arises when a person has maladaptive coping skills at dealing with extreme stressors and thus falls in to a depression. Again, we all deal with stress each and every day. The vast majority of us deal with it normally and are not hindered by it. Some people, however, do not react to it well. The sudden loss of a loved one is one of the strongest examples. Many times, when a loved one suddenly dies, it has a strong emotional toll on a person. Sometimes those people grieve in a healthy manner and continue to live their lives. Sometimes those people are psychologically crippled by the grief and become unable to function. They become so paralyzed with the suddenness of loss that they can no longer move forward in their lives. They are unable to get out of bed and perform basic life tasks. This CAN develop in to clinical depression, but as it stands is NOT clinical depression. Situational Depression is something that the majority of people will experience at one time or another due to drastic life circumstances, and most of the time isn't that severe and can be dealt with through therapy or on it's own. Doesn't discount that people will experience this and should be watched out for just in case it develops in to something more. Sadness and situational depression are different

You outlined adjustment disorder very crappily then applied it as some sort of distinction between normal lifestyle stress and your situational depression. How professional of you.

Doctor Toxic Mentality
Symptoms of situational depression:
- Generally lasts around 6 months, and often clears itself up as a person is able to process through the loss
- sleep difficulties
- anxiety
- change in appetite
- withdrawal
-helplessness
- psychosomatic illness

And you've given up and changed your mind to adjustment disorder, excellent.


Doctor Toxic Mentality
The symptom lists are similar, but that doesn't make the illness the same.

They are not similar and adjustment disorder which is the symptoms you did list is very different to major depression.

Doctor Toxic Mentality
Clinical depression will come in cycles throughout the rest of the persons life, as the depression is brought on for no real reason. Much like bipolar mood swings are brought on for no real reason, though slight triggers may be behind it.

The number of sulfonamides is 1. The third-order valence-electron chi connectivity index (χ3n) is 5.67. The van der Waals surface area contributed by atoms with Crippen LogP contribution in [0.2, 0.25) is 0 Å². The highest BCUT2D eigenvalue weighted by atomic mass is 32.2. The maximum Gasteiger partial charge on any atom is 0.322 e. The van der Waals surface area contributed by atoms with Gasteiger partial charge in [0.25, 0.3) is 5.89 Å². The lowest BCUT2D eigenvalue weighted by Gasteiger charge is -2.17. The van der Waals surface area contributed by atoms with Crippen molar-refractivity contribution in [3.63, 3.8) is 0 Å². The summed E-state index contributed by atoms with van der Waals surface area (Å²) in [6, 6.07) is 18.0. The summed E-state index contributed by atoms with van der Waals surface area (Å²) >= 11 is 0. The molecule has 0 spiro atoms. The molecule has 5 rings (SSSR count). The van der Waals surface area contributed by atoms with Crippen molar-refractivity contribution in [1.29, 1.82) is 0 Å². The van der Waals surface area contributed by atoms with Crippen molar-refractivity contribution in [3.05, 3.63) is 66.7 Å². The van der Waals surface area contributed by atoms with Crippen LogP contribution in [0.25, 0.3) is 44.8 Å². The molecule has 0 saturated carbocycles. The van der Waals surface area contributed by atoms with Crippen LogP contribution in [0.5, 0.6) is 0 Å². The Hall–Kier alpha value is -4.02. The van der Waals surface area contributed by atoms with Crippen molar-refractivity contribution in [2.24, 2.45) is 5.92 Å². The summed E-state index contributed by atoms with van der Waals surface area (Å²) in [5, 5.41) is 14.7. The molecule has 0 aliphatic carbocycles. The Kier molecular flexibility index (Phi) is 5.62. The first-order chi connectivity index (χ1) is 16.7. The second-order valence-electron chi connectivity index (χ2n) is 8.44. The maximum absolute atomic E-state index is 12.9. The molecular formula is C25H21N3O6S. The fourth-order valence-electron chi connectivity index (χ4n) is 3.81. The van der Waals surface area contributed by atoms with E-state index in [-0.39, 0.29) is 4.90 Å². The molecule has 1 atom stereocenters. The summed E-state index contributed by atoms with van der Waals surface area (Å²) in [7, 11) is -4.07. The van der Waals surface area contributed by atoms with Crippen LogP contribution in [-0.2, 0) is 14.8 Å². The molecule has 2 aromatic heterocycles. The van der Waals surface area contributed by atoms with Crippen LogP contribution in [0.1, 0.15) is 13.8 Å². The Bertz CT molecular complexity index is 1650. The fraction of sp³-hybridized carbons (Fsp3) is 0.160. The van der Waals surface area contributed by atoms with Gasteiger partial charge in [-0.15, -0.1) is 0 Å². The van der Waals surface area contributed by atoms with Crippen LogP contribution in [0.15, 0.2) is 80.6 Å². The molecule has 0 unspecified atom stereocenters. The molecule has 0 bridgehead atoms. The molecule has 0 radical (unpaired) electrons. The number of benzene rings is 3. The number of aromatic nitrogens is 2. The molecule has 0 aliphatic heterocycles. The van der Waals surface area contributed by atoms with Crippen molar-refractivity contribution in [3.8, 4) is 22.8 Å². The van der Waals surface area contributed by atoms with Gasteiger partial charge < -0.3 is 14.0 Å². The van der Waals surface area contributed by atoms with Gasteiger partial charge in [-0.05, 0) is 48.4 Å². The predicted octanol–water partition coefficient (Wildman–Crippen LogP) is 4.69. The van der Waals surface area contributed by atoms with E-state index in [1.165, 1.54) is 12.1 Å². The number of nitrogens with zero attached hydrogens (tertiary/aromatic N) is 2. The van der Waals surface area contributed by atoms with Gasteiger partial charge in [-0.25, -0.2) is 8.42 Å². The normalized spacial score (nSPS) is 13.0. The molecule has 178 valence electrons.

Seriously please think about what your writing, there is always a reason why major depression is brought on. Wether it is clear or not is superflous to this arguement.

Doctor Toxic Mentality
What completely baffles me is why you are arguing with me over something that is proven to exist...just because you personally do not believe it exists.

Reference the DSM you are wrong.

Why do you continue to argue over something that is proven to exist? Can you answer that one question?
That was two questions, and proven to exist yet not included as part of the DSM. Interesting concept. . . . (im laughing at this point)



Doctor Toxic Mentality
I have much to do with mental illness/health. Considering that I studied psychology in college for 4 years, worked in a psychiatric institution before my illness took over, and have spent the majority of the past 3 years in psychiatric institutions designed around the education of mental illness and how they work. Maybe you should attend a class or two on different kinds of depression and maladaptive responses to stress and anxiety.


You should look into CPD then.
Also you would recognise that the classes you suggested normally come under something as abnormal psychology or introductory psychology, which makes me suspicious of wether you have done them.
I can do nothing more then to urge you to read reputible sites, collaborative texts (DSM) and journal articles when trying to argue this again. That way you wont be confused between different diagnosis such as major depression, PTSD and adjustment disorder.


If you'd actually read the sources that I quoted you...repeatedly. Seriously? Situational Depression is an EASIER WAY TO SAY ADJUSTMENT DISORDER. They are, in essence, the same thing. My B for not using "Holier than though" wording for your amusement. Commonly, treatment professionals use the term "situational/reactive depression" when talking to grieving people because it makes easier sense than saying Adjustment Disorder and having to go through an entire lecture on describing what Adjustment Disorder is. Maybe YOU should read read reputible sites, collaborative texts (DSM) and journal articles when trying to argue this again. The fact that you have such a difficulty understanding common terms among the psychiatric field makes me suspicious of whether or not you have actually read up on much of anything.

Study more before going off on tangents about things you've blatantly not read up on. Or are you one of those people that feels the constant need to use massive words to impress yourself? Sorry, I use terms that people can understand and relate to rather than having to write a novel describing what I'm trying to say and ultimately having the person say, "Oh...situational depression," when I could just start off by saying situational depression. I find it incredibly hilarious that you're going on and on about your knowledge of this subject and butt humping the DSM but conveniently forgetting that the DSM isn't everything, it's just one piece to the puzzle. Try reading up on terms actually used in the field of psychiatry.
bob cratchit's avatar

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I'm on them right now.